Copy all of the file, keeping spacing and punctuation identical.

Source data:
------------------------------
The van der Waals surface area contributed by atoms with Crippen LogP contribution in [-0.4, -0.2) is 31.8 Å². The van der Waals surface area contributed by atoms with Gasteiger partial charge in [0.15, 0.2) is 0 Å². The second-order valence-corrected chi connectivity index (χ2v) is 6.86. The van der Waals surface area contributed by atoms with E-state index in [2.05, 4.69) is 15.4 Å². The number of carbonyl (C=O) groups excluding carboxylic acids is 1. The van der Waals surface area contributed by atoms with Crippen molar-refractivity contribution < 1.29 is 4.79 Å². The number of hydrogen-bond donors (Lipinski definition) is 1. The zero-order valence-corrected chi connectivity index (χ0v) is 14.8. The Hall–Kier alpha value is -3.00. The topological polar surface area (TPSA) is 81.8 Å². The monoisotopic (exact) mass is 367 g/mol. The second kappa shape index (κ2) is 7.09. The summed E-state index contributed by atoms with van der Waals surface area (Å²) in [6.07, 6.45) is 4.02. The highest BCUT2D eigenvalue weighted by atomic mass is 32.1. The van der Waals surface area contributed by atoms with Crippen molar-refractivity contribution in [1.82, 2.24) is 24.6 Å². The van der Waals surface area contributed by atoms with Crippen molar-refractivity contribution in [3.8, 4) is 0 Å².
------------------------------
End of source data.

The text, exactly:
The van der Waals surface area contributed by atoms with Crippen LogP contribution in [-0.4, -0.2) is 31.8 Å². The van der Waals surface area contributed by atoms with Gasteiger partial charge in [0.15, 0.2) is 0 Å². The second-order valence-corrected chi connectivity index (χ2v) is 6.86. The van der Waals surface area contributed by atoms with E-state index in [2.05, 4.69) is 15.4 Å². The number of carbonyl (C=O) groups excluding carboxylic acids is 1. The van der Waals surface area contributed by atoms with Crippen molar-refractivity contribution < 1.29 is 4.79 Å². The number of hydrogen-bond donors (Lipinski definition) is 1. The zero-order valence-corrected chi connectivity index (χ0v) is 14.8. The Hall–Kier alpha value is -3.00. The topological polar surface area (TPSA) is 81.8 Å². The monoisotopic (exact) mass is 367 g/mol. The second kappa shape index (κ2) is 7.09. The summed E-state index contributed by atoms with van der Waals surface area (Å²) in [6.07, 6.45) is 4.02. The highest BCUT2D eigenvalue weighted by atomic mass is 32.1. The van der Waals surface area contributed by atoms with Crippen molar-refractivity contribution in [1.82, 2.24) is 24.6 Å². The van der Waals surface area contributed by atoms with Crippen molar-refractivity contribution in [3.8, 4) is 0 Å².